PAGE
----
Clearly, the House GOP has the impression that they can take the rural voters for granted and then continue on with their agenda to dismantle the very progress that the Democrats have cleared a path for in this state.

Obviously the Coalition of Greater Minnesota Cities isn't buying it....

"We are astonished as to why the House would ignore one of the state's biggest economic development needs," Audrey Nelsen, a member of the Willmar City Council and CGMC Board of Directors, said. "The lack of high-quality broadband affects communities and regions all across the state. Eliminating state funding for the broadband program will have a grave effect on Greater Minnesota."

Outstate Minnesota is beginning to notice. The Fargo Forum voiced an editorial that sums it up pretty well....

The new majority Republicans have yet to deliver, and if the program they've outlined remains their primary agenda, the promise will not be realized. Despite a good start at the beginning of the legislative session, House Republicans now are setting budget priorities that can't possibly fulfill the needs of their outstate constituents.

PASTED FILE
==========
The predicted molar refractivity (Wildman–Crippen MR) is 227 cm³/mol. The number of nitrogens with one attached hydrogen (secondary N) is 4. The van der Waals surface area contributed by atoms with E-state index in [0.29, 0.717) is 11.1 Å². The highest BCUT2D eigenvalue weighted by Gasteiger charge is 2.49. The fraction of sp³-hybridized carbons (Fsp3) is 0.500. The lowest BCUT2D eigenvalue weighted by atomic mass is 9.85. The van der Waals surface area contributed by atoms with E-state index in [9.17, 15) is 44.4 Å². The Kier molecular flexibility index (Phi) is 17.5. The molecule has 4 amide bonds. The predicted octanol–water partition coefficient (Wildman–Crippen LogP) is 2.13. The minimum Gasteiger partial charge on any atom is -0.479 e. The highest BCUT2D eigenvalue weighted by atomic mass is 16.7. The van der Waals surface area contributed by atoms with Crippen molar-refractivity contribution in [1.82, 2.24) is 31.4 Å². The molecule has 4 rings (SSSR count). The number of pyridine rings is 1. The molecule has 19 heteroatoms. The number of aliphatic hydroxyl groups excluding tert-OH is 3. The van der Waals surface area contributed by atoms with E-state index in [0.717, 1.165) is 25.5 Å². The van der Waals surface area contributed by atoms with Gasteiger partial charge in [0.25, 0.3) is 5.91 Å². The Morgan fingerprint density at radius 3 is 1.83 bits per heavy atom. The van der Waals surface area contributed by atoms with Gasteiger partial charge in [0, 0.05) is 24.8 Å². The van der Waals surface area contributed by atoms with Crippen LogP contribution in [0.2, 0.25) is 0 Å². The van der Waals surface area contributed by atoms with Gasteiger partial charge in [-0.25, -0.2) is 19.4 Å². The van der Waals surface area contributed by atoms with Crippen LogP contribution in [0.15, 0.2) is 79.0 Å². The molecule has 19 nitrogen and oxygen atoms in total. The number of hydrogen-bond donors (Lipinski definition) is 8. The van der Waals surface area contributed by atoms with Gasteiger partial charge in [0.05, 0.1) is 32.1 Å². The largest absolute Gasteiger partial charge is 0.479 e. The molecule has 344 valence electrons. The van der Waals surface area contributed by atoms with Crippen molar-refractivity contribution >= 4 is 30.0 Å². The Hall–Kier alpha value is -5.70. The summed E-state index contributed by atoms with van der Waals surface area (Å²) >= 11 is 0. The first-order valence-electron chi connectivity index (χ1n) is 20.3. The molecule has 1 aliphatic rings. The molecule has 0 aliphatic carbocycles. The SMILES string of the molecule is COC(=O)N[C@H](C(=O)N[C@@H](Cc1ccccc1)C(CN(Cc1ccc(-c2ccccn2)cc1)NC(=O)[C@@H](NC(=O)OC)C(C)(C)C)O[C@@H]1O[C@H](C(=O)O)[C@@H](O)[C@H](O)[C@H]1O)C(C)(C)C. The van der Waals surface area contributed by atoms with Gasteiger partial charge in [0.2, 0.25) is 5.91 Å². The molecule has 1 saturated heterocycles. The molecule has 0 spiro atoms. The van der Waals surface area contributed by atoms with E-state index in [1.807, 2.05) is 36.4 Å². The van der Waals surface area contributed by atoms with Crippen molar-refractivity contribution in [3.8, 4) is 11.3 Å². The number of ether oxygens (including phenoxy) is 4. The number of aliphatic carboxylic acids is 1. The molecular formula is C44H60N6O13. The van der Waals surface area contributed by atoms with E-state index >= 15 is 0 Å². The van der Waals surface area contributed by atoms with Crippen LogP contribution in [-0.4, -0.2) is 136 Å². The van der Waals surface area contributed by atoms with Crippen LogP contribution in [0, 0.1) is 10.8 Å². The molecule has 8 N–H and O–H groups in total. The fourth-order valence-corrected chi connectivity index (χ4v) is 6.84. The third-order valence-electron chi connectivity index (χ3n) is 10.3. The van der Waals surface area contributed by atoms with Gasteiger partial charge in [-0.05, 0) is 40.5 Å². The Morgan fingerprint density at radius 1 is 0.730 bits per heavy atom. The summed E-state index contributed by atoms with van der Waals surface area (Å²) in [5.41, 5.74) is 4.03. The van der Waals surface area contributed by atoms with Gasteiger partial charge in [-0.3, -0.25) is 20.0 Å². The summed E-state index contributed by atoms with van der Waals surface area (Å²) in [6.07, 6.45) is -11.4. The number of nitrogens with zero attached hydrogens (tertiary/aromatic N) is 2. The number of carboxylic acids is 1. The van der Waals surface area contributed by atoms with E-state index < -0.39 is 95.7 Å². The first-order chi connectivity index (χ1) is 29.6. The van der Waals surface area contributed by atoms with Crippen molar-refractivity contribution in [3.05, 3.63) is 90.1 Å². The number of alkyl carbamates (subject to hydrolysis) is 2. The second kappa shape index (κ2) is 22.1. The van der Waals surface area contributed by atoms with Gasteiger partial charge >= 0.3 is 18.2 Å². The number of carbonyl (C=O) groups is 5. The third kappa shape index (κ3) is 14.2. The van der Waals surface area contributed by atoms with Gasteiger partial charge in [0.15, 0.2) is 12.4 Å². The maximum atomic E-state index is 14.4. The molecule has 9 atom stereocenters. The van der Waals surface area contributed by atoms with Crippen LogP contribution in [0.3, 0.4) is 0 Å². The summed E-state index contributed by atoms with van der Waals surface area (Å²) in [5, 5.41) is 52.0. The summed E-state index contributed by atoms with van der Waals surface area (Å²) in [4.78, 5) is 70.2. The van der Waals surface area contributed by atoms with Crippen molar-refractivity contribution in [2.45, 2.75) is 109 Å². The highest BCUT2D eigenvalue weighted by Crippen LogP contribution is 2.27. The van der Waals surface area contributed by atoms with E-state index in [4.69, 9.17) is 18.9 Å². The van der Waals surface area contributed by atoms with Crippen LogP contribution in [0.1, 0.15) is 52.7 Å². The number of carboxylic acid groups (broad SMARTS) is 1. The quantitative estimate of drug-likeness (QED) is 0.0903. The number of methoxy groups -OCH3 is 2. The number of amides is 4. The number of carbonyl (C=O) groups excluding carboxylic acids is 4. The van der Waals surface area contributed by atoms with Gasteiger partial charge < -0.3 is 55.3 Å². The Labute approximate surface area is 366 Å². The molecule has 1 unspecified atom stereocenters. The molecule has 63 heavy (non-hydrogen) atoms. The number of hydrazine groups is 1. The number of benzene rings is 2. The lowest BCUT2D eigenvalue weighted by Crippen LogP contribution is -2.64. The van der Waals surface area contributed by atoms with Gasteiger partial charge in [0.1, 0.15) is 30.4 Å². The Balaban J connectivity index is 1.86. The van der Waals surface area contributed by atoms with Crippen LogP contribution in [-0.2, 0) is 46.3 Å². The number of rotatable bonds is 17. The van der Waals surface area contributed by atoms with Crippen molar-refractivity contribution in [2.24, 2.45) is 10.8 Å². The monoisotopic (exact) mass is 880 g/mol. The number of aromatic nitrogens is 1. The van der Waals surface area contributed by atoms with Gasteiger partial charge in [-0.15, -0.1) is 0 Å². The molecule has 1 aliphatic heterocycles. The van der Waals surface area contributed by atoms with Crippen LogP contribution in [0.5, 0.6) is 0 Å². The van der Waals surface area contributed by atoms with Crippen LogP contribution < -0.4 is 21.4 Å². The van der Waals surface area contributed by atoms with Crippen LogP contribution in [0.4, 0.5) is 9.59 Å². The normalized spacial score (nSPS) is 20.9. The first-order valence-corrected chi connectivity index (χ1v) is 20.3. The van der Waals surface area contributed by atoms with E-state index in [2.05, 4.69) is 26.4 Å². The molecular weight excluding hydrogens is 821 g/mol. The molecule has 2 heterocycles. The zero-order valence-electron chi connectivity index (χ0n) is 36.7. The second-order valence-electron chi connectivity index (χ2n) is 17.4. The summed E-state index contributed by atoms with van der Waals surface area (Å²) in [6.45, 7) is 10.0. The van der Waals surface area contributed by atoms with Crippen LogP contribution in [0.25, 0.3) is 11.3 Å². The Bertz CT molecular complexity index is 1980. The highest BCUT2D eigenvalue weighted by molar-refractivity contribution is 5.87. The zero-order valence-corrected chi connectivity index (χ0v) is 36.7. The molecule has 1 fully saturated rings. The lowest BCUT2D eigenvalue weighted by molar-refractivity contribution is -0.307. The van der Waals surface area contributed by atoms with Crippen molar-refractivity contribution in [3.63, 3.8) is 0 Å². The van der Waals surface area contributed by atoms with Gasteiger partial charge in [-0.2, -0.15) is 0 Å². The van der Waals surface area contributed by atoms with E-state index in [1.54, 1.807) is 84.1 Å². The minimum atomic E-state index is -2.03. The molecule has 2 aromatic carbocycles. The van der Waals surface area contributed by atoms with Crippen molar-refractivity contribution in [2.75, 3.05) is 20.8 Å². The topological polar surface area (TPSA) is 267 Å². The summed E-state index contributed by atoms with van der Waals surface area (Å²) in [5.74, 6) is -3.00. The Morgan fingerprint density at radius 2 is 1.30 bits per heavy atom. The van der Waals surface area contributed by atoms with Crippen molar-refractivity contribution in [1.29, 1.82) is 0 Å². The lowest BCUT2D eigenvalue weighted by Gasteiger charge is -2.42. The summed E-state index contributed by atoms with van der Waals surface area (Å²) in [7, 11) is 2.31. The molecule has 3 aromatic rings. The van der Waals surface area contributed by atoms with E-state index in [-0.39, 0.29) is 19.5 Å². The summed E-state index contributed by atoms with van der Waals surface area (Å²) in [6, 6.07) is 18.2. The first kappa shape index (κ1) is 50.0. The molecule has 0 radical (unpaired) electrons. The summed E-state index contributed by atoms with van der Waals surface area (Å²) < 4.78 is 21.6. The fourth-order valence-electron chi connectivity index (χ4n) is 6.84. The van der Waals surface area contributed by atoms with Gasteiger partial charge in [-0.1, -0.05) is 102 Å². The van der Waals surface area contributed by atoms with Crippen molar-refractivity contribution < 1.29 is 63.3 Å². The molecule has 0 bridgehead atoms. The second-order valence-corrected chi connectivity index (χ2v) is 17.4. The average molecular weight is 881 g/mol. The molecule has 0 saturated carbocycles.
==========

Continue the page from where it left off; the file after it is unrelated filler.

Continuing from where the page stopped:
Early on, the House majority embraced bipartisan legislation on workforce housing, aid to cities, job training, broadband expansion and environmental regulatory reform - all priorities for greater Minnesota communities. But House GOP budget targets indicate that those priorities cannot be seriously addressed. A cut of as much as $20 million in an economic development budget and $2 billion in tax cuts almost guarantee they will be unable to fund greater Minnesota's long-neglected needs
.

As the old adage says....actions speaks louder than words.